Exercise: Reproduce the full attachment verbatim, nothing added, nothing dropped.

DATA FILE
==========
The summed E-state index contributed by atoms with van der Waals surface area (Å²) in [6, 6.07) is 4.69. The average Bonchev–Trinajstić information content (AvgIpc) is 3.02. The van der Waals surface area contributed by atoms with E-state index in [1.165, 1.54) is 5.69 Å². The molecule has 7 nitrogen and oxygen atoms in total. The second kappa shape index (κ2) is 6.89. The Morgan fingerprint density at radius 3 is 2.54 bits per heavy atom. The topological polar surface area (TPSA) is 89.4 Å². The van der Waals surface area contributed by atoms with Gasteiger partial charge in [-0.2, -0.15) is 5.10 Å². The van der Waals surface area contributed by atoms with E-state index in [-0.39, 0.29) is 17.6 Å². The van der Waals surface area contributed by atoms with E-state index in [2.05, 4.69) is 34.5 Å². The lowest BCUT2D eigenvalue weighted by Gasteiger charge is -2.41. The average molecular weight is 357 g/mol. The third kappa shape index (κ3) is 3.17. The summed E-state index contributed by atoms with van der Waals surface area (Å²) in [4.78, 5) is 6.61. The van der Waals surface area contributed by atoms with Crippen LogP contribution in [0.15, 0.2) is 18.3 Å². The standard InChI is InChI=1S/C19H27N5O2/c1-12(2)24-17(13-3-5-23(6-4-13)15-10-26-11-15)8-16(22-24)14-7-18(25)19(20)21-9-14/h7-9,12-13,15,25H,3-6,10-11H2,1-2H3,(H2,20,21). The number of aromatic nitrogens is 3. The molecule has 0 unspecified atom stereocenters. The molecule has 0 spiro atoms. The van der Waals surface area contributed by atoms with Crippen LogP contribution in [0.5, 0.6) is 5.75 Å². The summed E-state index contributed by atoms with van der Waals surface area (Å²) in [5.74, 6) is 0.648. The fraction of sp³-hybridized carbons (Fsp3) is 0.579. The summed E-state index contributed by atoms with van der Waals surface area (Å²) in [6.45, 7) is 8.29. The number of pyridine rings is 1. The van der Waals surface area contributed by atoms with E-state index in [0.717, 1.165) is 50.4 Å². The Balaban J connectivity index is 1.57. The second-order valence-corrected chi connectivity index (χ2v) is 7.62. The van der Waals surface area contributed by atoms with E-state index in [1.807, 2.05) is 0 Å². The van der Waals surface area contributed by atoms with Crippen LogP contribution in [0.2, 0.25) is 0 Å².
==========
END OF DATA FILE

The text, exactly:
The summed E-state index contributed by atoms with van der Waals surface area (Å²) in [6, 6.07) is 4.69. The average Bonchev–Trinajstić information content (AvgIpc) is 3.02. The van der Waals surface area contributed by atoms with E-state index in [1.165, 1.54) is 5.69 Å². The molecule has 7 nitrogen and oxygen atoms in total. The second kappa shape index (κ2) is 6.89. The Morgan fingerprint density at radius 3 is 2.54 bits per heavy atom. The topological polar surface area (TPSA) is 89.4 Å². The van der Waals surface area contributed by atoms with Gasteiger partial charge in [-0.2, -0.15) is 5.10 Å². The van der Waals surface area contributed by atoms with E-state index in [-0.39, 0.29) is 17.6 Å². The van der Waals surface area contributed by atoms with E-state index in [2.05, 4.69) is 34.5 Å². The lowest BCUT2D eigenvalue weighted by Gasteiger charge is -2.41. The average molecular weight is 357 g/mol. The third kappa shape index (κ3) is 3.17. The summed E-state index contributed by atoms with van der Waals surface area (Å²) in [4.78, 5) is 6.61. The van der Waals surface area contributed by atoms with Crippen LogP contribution in [0.15, 0.2) is 18.3 Å². The standard InChI is InChI=1S/C19H27N5O2/c1-12(2)24-17(13-3-5-23(6-4-13)15-10-26-11-15)8-16(22-24)14-7-18(25)19(20)21-9-14/h7-9,12-13,15,25H,3-6,10-11H2,1-2H3,(H2,20,21). The number of aromatic nitrogens is 3. The molecule has 0 unspecified atom stereocenters. The molecule has 0 spiro atoms. The van der Waals surface area contributed by atoms with Crippen LogP contribution in [0.5, 0.6) is 5.75 Å². The summed E-state index contributed by atoms with van der Waals surface area (Å²) in [5.74, 6) is 0.648. The fraction of sp³-hybridized carbons (Fsp3) is 0.579. The summed E-state index contributed by atoms with van der Waals surface area (Å²) in [6.45, 7) is 8.29. The number of pyridine rings is 1. The van der Waals surface area contributed by atoms with E-state index in [0.717, 1.165) is 50.4 Å². The Balaban J connectivity index is 1.57. The second-order valence-corrected chi connectivity index (χ2v) is 7.62. The van der Waals surface area contributed by atoms with E-state index in [1.807, 2.05) is 0 Å². The van der Waals surface area contributed by atoms with Crippen LogP contribution in [0.2, 0.25) is 0 Å².